Before you go to sleep
If you haven’t already met your anaesthetist you will meet them either on the ward or in the anaesthetic bay on the day of your surgery. At this stage if you have any concerns or worries about your operation or anaesthetic please let them know.
Once in the anaesthetic bay you will have an intravenous drip placed and often you will be given a sedative “relaxing medication” just before going into the operating theatre. You often will not remember much after being given the sedative. Once inside the operating theatre you will have several monitors placed (these monitor things like your blood pressure, heart rate and breathing patterns). Once these are placed you will be given an oxygen mask and then receive another injection through the drip. This injection will put you “to sleep”.The next thing you will remember is waking up either in the recovery room or in the operating theatre.
During the operation your anaesthetist will remain with you monitoring your operation, anaesthetic and all your vital physiological functions. They stay with you until you reach the recovery room where your care will continued by the recovery staff. While you are in recovery if you have any discomfort or feel nauseous or sick it is important that you let the recovery staff know. They can administer pain killers or anti nausea drugs if they are required. The aim is to have you comfortable when you leave recovery for the ward.
Your Stay in Hospital
Most patients having hemithyroid or parathyroid surgery will stay over night and most total thyroidectomies stay for two nights. Once we get you comfortable in recovery most patients generally have a good night in terms of pain. You will be given paracetamol regularly during your hospital stay and frequently this is all that will be required for pain relief. However if you have significant discomfort please let the nursing staff know as you will be written up for pain relief if it is needed.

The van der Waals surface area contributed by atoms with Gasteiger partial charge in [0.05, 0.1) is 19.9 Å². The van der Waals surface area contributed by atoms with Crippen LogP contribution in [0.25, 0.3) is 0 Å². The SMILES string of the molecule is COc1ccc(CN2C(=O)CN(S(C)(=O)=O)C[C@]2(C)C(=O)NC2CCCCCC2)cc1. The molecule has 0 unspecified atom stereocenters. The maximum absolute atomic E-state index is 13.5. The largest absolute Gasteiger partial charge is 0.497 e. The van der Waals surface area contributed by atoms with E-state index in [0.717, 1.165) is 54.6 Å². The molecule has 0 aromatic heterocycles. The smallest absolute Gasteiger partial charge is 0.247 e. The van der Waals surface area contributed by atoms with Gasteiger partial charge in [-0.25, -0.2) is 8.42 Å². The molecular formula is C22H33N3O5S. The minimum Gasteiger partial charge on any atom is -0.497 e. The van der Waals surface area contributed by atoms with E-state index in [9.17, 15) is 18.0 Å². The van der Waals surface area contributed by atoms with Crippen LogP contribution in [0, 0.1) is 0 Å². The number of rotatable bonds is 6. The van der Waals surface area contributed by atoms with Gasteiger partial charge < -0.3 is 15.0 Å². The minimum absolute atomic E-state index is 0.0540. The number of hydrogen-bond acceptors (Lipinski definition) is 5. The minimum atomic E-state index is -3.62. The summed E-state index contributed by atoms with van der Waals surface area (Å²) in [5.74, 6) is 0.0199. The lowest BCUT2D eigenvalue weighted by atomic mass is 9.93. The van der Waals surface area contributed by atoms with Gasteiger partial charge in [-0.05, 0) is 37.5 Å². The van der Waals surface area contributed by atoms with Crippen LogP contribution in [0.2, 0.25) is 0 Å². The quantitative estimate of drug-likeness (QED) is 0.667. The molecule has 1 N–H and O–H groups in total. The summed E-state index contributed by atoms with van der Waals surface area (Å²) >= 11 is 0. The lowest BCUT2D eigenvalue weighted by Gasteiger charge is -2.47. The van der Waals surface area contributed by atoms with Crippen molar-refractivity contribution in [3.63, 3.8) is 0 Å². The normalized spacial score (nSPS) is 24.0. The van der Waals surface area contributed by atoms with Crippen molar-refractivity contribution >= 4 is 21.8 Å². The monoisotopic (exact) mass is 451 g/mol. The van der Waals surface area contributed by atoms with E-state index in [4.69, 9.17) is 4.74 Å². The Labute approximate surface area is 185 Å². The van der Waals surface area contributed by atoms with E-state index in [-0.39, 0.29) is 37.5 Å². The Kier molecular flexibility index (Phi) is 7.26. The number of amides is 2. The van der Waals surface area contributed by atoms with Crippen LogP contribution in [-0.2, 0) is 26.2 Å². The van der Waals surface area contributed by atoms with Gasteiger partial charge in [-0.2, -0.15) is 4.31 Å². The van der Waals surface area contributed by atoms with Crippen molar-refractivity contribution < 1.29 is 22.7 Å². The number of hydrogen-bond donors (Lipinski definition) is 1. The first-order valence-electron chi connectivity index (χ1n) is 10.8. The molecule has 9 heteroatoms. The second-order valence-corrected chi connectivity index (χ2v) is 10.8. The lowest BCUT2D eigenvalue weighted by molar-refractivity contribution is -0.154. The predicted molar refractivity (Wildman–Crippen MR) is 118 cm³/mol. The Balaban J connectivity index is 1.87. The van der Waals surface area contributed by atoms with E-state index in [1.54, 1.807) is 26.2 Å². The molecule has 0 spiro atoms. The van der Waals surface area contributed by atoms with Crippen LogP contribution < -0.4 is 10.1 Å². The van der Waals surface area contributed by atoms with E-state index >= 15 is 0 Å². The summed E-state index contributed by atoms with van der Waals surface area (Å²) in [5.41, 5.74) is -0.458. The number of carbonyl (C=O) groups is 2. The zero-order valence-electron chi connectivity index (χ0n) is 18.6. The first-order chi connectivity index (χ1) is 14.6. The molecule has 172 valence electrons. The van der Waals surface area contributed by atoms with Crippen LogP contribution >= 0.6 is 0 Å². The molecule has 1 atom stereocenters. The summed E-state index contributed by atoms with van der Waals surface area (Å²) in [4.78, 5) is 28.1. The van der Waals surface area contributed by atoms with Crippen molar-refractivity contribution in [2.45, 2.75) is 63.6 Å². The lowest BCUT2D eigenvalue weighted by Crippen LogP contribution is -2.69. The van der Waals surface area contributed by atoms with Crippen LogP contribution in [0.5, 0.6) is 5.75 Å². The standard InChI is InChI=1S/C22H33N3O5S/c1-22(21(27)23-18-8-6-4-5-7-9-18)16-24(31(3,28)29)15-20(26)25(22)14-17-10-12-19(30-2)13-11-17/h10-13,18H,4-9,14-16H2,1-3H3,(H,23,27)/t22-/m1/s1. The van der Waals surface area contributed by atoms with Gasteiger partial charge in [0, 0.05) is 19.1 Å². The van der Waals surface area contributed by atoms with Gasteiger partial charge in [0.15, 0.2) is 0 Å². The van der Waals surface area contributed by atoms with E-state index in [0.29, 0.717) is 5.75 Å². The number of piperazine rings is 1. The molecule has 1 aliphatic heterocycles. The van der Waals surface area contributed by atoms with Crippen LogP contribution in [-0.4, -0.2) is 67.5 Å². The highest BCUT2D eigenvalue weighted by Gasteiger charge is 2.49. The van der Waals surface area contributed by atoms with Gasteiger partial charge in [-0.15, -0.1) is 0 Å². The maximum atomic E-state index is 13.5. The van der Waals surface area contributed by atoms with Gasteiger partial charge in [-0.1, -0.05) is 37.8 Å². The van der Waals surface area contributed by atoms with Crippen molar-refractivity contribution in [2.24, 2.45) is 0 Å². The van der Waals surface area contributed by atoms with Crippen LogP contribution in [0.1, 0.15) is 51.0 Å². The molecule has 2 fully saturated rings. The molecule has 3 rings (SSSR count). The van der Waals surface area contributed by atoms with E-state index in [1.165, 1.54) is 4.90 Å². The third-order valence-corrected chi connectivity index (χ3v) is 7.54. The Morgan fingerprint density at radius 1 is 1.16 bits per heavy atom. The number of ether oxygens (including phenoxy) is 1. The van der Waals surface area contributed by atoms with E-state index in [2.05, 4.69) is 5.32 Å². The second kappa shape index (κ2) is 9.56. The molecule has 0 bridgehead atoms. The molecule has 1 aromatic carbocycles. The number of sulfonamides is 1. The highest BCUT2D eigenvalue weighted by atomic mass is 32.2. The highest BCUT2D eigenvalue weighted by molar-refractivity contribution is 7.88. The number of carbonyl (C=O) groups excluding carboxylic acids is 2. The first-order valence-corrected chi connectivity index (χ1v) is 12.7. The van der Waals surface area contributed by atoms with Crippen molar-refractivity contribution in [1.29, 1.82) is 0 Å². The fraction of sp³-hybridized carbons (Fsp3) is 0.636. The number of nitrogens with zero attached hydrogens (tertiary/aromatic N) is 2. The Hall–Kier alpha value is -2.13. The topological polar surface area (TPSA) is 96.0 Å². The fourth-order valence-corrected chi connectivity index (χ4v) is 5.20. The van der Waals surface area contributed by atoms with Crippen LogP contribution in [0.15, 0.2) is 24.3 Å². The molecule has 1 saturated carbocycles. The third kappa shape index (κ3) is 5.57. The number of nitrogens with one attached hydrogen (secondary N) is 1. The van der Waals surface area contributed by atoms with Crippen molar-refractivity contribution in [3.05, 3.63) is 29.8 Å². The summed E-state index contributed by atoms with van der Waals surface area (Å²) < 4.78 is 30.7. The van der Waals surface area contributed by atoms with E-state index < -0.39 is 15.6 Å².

Often people describe the worst of their pain being a sore throat similar to when you have a bad cold. This is partly due to the endotrachael tube (breathing tube) that you need for the operation and partly because whilst removing your thyroid your surgeon needs to move the gland around the tube which can cause some mild inflammation. Again if you have any discomfort please let the staff know.
It is not unusual to have some mild nausea and dizziness during the first night. if it is particularly worrying for you please let the staff know as they can give you some medication and fluids to ease this.
During the first night you will generally be allowed to have some clear fluids to drink but not food. The next morning you will be started on a light breakfast and then your diet will progress depending on how you feel. Once you have eaten your breakfast, if you feel well in many cases the intravenous drip will be removed.
If you have had a hemithyroidectomy or parathyroidectomy, if your surgeon is happy with your progress and you feel well, you will often go home around lunch time. If you have had a total thyroidectomy you might stay another night.
Whether or not you have had a hemithyroidectomy, total thyroidectomy or parathyroidectomy, you need someone to pick you up from the hospital and take you home. We recommend our patients take regular paracetamol for 2-3 days after their surgery. If the paracetamol is taken regularly we often find our patients do not require any other pain relief. You will be given a prescription for a stronger pain medication just in case you need them.
Most of the patients we talk to over the next few days often report feeling “great” the day they go home and then say they don’t have such a great day the second day. Many people report feeling a bit tired or lethargic or just feeling “a bit off”. There is no exact reason why this occurs; it is probably a combination of inflammation, general tiredness and the fact that some of the anti inflammatory drugs give around the time of surgery have worn off. Either way it generally lasts for a day and we have never needed to re admit a patient to hospital because of it.